Wednesday, 7 April 2010

Farewell to la Dolce Vita

written 6th April

It is a bit hard to write a best of's for Italy.  I was pondering this all day yesterday on our long trek east from Peschiera del Garda to Gorizia, in sunshine but through flat, uninteresting, industrial countryside.

Out of everywhere on the trip, Italy is the country we have been to the most (well certain places) in the recent and not so recent past, relatively speaking, so is definitely more familiar in someways than other countries.  But it is easy to think of Italy as a homogenous whole country - chaotic driving, art and architecture in all their forms, fine wine, oodles of pasta, pizza and gelato, job done - however on this trip we have really found that each region we have visited is very distinct, especially in terms of landscape and architecture. 

Due to the weather and various time constraints, it has been a bit of a down and back up again trip on the west coast, rather than the two-stage, round trip we had originally envisaged, but we have got further and seen more than we thought we would in the time available and have pretty much enjoyed it all and with the possible exception of Montalcino, there is nowhere we haven't liked or wouldn't recommend to others - taking account that we had good advice for Pisa, go, see, silly picture, leave!

In terms of best of's, the only things I can really come up with are:

Rome - fabulous, everyone should go once

The Sistine Chapel - worth every penny of the ridiculous ticket price, but go on a bright, sunny morning for the real wow factor

If you are looking for heavenly coast line and only have time for one, go to CinqueTerre and walk, rather than drive the Amalfi coast.

Pompei is good but don't miss Herculaneum.

Vesuvius is good, but don't miss Solfatara

Pasteum is an overlooked gem for those with an ancient history fascination

Umbrian and Tuscan hilltop villages in the sunshine are lovely - especially those with fine food :)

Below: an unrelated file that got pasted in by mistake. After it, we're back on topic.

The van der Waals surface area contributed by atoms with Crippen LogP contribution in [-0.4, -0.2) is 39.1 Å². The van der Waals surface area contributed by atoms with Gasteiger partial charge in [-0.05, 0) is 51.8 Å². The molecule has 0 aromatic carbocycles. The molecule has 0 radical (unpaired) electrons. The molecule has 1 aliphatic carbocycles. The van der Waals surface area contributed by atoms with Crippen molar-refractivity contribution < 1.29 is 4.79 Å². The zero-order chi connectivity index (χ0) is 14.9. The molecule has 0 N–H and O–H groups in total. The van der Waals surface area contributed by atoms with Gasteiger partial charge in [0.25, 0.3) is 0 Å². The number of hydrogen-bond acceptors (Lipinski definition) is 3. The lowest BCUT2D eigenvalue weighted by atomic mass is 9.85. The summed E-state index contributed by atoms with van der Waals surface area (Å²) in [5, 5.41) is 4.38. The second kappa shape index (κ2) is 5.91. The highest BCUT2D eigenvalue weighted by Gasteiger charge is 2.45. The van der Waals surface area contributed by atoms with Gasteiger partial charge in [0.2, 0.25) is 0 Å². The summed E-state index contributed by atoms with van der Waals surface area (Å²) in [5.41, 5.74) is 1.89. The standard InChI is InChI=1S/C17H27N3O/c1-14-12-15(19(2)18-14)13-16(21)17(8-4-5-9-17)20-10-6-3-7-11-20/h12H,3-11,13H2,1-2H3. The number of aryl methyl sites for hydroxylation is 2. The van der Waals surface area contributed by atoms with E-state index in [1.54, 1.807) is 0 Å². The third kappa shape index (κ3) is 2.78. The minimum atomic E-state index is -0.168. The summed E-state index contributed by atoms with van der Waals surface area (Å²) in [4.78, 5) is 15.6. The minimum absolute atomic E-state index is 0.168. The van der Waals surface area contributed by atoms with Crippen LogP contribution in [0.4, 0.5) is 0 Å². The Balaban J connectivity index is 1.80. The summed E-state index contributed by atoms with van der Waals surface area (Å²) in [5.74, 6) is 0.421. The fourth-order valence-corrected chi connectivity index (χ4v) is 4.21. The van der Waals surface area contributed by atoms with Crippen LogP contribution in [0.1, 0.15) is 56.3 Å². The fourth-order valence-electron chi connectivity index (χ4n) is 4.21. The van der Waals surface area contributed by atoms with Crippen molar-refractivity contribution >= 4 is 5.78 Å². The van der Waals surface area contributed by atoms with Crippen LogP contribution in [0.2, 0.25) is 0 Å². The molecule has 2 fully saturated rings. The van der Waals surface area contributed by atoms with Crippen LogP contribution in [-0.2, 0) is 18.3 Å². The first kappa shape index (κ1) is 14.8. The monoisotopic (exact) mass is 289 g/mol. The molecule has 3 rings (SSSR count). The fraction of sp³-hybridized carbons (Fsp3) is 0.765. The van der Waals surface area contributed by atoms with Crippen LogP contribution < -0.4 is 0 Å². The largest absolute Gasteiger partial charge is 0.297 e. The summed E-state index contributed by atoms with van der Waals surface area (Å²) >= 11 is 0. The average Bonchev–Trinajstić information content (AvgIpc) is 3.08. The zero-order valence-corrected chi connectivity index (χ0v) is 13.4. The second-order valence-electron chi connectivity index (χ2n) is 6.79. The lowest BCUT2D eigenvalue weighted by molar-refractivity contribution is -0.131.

There is a lot of art, everywhere, especially in Florence, pace yourself!

I have learnt a lot about La Dolce Vita though, which will stand me in good stead for years to come.  In particular:

How to better use Will's coffee machine (a nespresso machine which was apparently the only wedding present he was allowed to choose...).  Turns out, I really like coffee - very short, very dark, very sweet - and the Italians make the best coffee of any nation so far but I have been making espressos too long and cappuccinos in the wrong order - add the frothy milk to the espresso and stir, not the other way round - so no wonder I didn't like it before.

It is true that after about 11am, cappuccino is just not the thing - we both came away from a coffee shop one late morning wishing we had had espresso!

Although there are rules that certain pasta shapes should go with certain types of sauces - have had this verified by an actual italian! - pesto and sun dried tomatoes goe with all of them (we have bought six different shapes of pasta in three weeks and we have only scratched the surface even alphabetti spaghetti and campervans!) and is far nicer than emergency pasta

I prefer Grand Padana to Parmesan (and its cheaper!)

I prefer Prossecco to Champagne (ditto!)

The best gelato comes from towns with no tourists, in shops where the icecream is piled in a mountain, way beyond the confines of the tub, the pistachio is olive coloured and the flavour is indicated by a chunk of whatever it is (pineapple, chocolate, kinder egg) stuck in the side.

Nice olive oil is worth every penny - we now have two, one for cooking and one for bread dipping and won't go back! - but the stuff which has been preserving sundried omatoes in is also delicious - a meal in itself with bread, once you have put the tomatoes in your pasta

It is worth the effort to make risotto with actual risotto rice - don't know why I haven't before - really does make a difference!

So, we have eaten well, drunk well, enjoyed fine company - both honorary van dwellers and random strangers - and become a little more cultured and educated (I have read the Iliad, half of the Odyssey and have Dante queued up) but is definitely time to be moving on.  Food and petrol are expensive and we have a had an elegant sufficency of paintings, sculptures and architecture (I can now tell my renaissance from my mannerist, my gothic from my romanesque from my baroque!).  It is a shame we probaby now won't get to the untamed toe and stilletto heel of this knee-high boot of a country - as the guidebooks say, 'banditry is no longer common in the far south'... hmmm - and will probably have to leave Sicily for another trip.

so onwards, leaving the known, western world behind us and in the the exotic and uncharted central east...

1 comment:

  1. Nice to hear from you! Have a good time around Europe ;)